[Lingtyp] Query: looking for singulatives
Nurmio, Silva M
silva.nurmio at helsinki.fi
Mon May 13 03:15:14 EDT 2019
I’m looking for data on singulatives and I’m writing to ask for your help in tracking down more instances of this phenomenon. There is so far no comprehensive list of singulatives in the world’s languages that’s informed by an operational definition of what constitutes a singulative, and my aim is to produce such a database.
My working definition of the singulative is that it is a noun form with any marker (inflectional or derivational) that creates a meaning ‘one’ or ‘(one) unit’ when added to a base, i.e. a singulativizing and individuating marker. Bases for singulatives tend to be mass nouns, plurals, collectives of different kinds, general number forms, and sometimes non-nominal bases like adjectives. Here are four examples of different types of singulatives under my definition:
(1) Bayso (Afro-Asiatic): lúban ‘lion(s)’ (general number), singulative lúban-titi ‘a lion’
(2) Russian (Indo-European) gorox ‘pea(s)’ (mass), singulative goroš-ina ‘a pea’
(3) Italian (Indo-European) cioccolato ’chocolate’ (mass), singulative cioccolat-ino ’a chocolate praline, chocolate sweet’
(4) Welsh (Indo-European) unigol ‘individual’ (adjective), singulative unigol-yn ‘an individual’
These examples show that singulatives occur in different number systems, and they can be productive or unproductive (like the Russian -ina suffix). I also include diminutive markers which have a singulative function, as seen in (3) (Jurafsky 1996 calls this the ’partitive’ function of diminutives). Forms that are singulatives are often not described as such in grammars (especially types 3 and 4), making them harder to find. I am also including singulatives in older language stages which have since been lost (e.g. Old Irish).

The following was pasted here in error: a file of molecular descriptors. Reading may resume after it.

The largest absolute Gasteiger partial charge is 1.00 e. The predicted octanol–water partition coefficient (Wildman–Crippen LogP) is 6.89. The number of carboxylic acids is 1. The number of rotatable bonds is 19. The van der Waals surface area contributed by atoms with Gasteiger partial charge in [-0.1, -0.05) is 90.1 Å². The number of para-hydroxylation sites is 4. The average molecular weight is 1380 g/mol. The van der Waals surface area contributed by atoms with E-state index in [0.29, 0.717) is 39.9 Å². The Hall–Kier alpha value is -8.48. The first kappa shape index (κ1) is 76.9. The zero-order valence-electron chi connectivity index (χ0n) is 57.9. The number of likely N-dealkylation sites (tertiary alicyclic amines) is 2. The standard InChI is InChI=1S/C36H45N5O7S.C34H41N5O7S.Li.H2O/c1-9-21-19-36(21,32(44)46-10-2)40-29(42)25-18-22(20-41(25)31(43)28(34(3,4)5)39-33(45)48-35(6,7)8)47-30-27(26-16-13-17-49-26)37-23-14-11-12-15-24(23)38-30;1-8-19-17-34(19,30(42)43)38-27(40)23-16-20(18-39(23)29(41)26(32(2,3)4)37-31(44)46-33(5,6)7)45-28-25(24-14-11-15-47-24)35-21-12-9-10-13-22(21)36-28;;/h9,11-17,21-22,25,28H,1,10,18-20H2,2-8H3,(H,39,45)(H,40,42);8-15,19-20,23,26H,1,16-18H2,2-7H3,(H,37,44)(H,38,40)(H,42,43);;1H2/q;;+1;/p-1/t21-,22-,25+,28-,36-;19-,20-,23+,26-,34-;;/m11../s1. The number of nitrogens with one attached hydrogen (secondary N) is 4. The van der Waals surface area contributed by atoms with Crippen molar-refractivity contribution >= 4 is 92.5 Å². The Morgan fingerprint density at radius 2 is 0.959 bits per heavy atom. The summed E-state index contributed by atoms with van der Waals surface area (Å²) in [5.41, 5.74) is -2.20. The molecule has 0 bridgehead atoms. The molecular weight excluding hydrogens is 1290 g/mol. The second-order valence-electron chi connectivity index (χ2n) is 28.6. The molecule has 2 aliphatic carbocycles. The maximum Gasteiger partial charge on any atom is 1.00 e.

Below is a list of languages (alphabetical order) on which I already have data. I would be very grateful for any pointers to grammars, language descriptions or other mentions of singulatives in languages which are not on the list, or if you think there are sources for any of the already listed languages that I’m likely to have missed.
Thank you very much in advance!
Arabic (several dialects)
Enets (Forest Enets and Tundra Enets)
Nahuatl (all dialects?)
Ojibwe (all dialects?)
Oromo (Borana dialect)
Dr Silva Nurmio
Helsinki Collegium for Advanced Studies
Fabianinkatu 24 (P.O. Box 4)
00014 University of Helsinki, Finland
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